I was alone for the first time, living in a freshman dorm, and for a long time I was “that strange girl” (honestly I have been that girl all through my school career, because I didn’t know why I acted the way I did. I own it now and thrive off of my differences.) It took me overly-long to admit to myself that I wasn’t at fault. Sadly I kept my secret for several months more, wondering why no-one liked me, why I wouldn’t make friends.

One night, a hall-mate burst into my room while I was crying and demanded that I talk to her. Bless her heart. I finally had a support. My story flowed out of me through broken memories that couldn’t have made much sense to her, but she pulled me into her arms, held me while sobs racked my small body. She repeated to me again and again that it wasn’t my fault. I wasn’t broken. I wasn’t dirty. I was strong, and beautiful, and confused. It was the first time I had gotten so much out and I had gotten love in response.

She gave few enough details to others in the hall that she considered close friends, just enough for them to understand why I was so “strange” but not enough for anyone to have any ammo to judge me. I honestly don’t know what she told them, but suddenly I had friends. Over the next few days I was approached by different people insisting that if he ever showed up to the school, they would tear him apart.

For the first time in my life I felt accepted, welcomed, protected, by friends. I think I have gone off on a tangent. The point of all of that was to attempt to give you an insight into how I lived with my depression. Understand that even now: I struggle with my depression every day. I have a combination of both therapy and anti-depressants… but that doesn’t make me weak. Even though I am still fighting my depression, I am not a lesser person I am still fighting. I am strong.

The most important thing to understand: depression is an illness and it cannot change overnight. Those with depression need support and love. Do what you can to try and make their day a brighter one by being supportive. KNOW that they may not have a different attitude that day, but know that they felt your love. I know that it’s a tiring process. Trust me: I know. But do not doubt that they are also tired of being depressed. If we could change at the drop of a hat, we would.

If you yourself, or someone that you know, has issues understanding depression or how depression affects others, and this post did not help, I urge you to read or share part 1 of the mental health series. Thank you.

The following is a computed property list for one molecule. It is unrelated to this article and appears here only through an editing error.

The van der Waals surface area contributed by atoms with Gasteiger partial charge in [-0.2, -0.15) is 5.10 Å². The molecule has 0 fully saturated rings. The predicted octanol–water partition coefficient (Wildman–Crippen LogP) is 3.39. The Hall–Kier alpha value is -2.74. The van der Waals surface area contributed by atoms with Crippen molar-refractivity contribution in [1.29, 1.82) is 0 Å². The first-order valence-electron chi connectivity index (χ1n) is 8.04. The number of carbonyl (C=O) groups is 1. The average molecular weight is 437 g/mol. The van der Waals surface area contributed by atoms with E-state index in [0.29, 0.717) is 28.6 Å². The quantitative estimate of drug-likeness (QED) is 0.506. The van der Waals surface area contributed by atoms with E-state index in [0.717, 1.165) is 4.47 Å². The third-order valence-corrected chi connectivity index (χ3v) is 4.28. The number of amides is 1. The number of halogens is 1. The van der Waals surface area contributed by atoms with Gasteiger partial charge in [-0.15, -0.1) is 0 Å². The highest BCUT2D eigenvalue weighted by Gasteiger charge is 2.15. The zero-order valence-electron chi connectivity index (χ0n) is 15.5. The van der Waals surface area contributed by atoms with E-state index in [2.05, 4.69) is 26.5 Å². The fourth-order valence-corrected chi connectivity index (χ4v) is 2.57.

I encourage you to comment: agree or disagree with me. I will try to explain everything in a scientific way if needed.

Thank you.

(Read part three)

The Resident Femme

*Note: I may not be a medical professional, but I have lived with depression my entire life.

Comments Off on #6: Mental Illness – Part 2: The difference between “Emo” and Depression

Filed under Uncategorized

#5 Mental Illness—Part One

This specific post was originally written in June of 2014.

I am just going to come right out and say it: Everyone has issues. Not everyone’s issues are of the same caliber. Some people only deal with mental illness once in a rare while, maybe it’s a wave of depression, a really anxiously lived day, a random moment of insanity. . . But there are those whose lives are controlled by Mental Illness.

Mental Illness Is not an attempt at attention, and some people deal with similar situations in different ways. Some people take the pain inside and it festers. It turns into a black poison that tears their soul apart. THIS DOES NOT MAKE THEM WEAK! This means that they are dealing with this pain again and again every day until they learn how to work past it. This makes them strong.

It may seem hard for some to realize this; however, I read something on my Facebook yesterday that I would like to share with you all.

“I don’t like the phrase ‘A Cry For Help’. I just don’t like how it sounds. When somebody says to me

‘I’m thinking about suicide, I have a plan; I just need a reason not to do it, ‘ the last thing I see is helplessness.

“I think: Your depression has been beating you up for years. It’s called you ugly, and stupid, and pathetic, and a failure, for so long that you’ve forgotten that it’s wrong. You don’t see any good in yourself, and you don’t have any hope.

”But still, here you are; You’ve come over to me, banged on my door, and said: ‘Hey! Staying alive is REALLY HARD right now! Just give me something to fight with! I don’t care if it’s a stick! Give me a stick and I can stay alive!’

“How is that helpless? I think that’s incredible. You’re like a Marine: trapped for years behind enemy lines, your gun has been taken away, you’re out of ammo, you’re malnourished, and you’ve probably caught some kind of jungle virus that’s making you hallucinate giant spiders.

“And you’re still just going: ‘Give me a stick. I’m NOT dying out here!’

“ ‘A cry for help’ Makes it sound like I’m supposed to take pity on you. But you don’t need my pity. This isn’t pathetic. This is the will to survive. This is how humans lived long enough to become the dominant species.

“With NO hope, running on NOTHING, you’re ready to cut through a hundred miles of hostile jungle with nothing but a stick, if that’s what it takes to get to safety.